A data-based approach to assessing clinical interventions in the setting of chronic disease.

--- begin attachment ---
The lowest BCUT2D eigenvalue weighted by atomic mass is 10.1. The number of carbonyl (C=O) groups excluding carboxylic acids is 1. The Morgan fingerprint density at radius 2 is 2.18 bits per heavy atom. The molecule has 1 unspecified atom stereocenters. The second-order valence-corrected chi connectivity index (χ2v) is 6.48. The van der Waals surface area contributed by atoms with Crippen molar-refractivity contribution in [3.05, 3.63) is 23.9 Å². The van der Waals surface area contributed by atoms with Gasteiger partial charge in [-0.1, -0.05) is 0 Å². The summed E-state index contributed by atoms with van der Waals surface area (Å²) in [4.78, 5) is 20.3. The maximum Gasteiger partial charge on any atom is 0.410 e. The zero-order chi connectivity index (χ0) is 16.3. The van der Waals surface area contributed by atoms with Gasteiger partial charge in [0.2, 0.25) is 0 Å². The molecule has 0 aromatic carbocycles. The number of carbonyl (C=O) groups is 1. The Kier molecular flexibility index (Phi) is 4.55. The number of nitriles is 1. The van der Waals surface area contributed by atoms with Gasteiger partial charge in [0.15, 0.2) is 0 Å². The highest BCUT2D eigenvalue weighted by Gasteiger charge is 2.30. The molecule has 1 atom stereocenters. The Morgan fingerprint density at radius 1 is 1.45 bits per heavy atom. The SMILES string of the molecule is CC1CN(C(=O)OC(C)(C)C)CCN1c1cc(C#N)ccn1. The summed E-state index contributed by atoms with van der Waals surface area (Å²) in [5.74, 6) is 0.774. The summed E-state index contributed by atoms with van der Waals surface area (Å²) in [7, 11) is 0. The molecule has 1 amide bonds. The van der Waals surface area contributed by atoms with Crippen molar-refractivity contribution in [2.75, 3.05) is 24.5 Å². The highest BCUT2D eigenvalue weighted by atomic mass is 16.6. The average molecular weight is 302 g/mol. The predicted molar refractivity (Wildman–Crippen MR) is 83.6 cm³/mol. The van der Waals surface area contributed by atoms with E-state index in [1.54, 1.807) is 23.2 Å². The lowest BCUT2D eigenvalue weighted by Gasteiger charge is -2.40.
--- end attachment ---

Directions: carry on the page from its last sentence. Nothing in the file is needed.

Accurately assessing the effect of a clinical intervention is a complex task based on observing patients and their outcomes. Two strategies, the randomized trial and the observational data bank, represent different approaches toward detecting an outcome gradient across treatments. The observational data base is rooted on prospective data collected on an unselected group of patients with continuous surveillance of outcome events. As such, this approach captures a broad spectrum of patients within which prognostically important factors can be identified. In addition, the ongoing nature of the observational approach provides a means for capturing the dynamics of the disease process as well as the dynamics of the surrounding technology. These factors are particularly useful in the study of chronic illness where time frames of years to decades are encountered. In assessing treatment effects, both the randomized trial and the observational data base are subject to inferential errors due to multiple comparisons. In this paper, we describe some of the complexity associated with the study of chronic illness and demonstrate the multiple comparison problem. We have found multivariate models helpful in attenuating multiple comparison problems, but it still seems that independent confirmatory studies are required to establish confidence in a questionable intervention.
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